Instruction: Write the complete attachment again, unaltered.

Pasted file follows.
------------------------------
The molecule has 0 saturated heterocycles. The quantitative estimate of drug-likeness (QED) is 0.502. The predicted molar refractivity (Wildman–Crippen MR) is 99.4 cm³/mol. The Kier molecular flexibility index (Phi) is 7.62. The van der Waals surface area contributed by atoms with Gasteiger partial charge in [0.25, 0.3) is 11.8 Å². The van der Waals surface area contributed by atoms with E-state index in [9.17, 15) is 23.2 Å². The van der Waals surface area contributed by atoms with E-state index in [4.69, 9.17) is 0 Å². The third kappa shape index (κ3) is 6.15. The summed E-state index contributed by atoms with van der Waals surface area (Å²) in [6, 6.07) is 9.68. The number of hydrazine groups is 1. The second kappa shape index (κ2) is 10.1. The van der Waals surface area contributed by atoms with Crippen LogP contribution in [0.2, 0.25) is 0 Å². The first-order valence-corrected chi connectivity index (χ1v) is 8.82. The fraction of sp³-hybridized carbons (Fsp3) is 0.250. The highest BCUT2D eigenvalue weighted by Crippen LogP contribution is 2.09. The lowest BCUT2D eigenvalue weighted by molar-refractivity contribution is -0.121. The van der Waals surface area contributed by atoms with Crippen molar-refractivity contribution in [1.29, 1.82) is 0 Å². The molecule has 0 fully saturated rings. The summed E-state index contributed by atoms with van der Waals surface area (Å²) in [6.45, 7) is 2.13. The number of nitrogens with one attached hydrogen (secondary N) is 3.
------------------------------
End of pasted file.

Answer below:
The molecule has 0 saturated heterocycles. The quantitative estimate of drug-likeness (QED) is 0.502. The predicted molar refractivity (Wildman–Crippen MR) is 99.4 cm³/mol. The Kier molecular flexibility index (Phi) is 7.62. The van der Waals surface area contributed by atoms with Gasteiger partial charge in [0.25, 0.3) is 11.8 Å². The van der Waals surface area contributed by atoms with E-state index in [9.17, 15) is 23.2 Å². The van der Waals surface area contributed by atoms with E-state index in [4.69, 9.17) is 0 Å². The third kappa shape index (κ3) is 6.15. The summed E-state index contributed by atoms with van der Waals surface area (Å²) in [6, 6.07) is 9.68. The number of hydrazine groups is 1. The second kappa shape index (κ2) is 10.1. The van der Waals surface area contributed by atoms with Crippen LogP contribution in [0.2, 0.25) is 0 Å². The first-order valence-corrected chi connectivity index (χ1v) is 8.82. The fraction of sp³-hybridized carbons (Fsp3) is 0.250. The highest BCUT2D eigenvalue weighted by Crippen LogP contribution is 2.09. The lowest BCUT2D eigenvalue weighted by molar-refractivity contribution is -0.121. The van der Waals surface area contributed by atoms with Crippen molar-refractivity contribution in [1.29, 1.82) is 0 Å². The molecule has 0 fully saturated rings. The summed E-state index contributed by atoms with van der Waals surface area (Å²) in [6.45, 7) is 2.13. The number of nitrogens with one attached hydrogen (secondary N) is 3.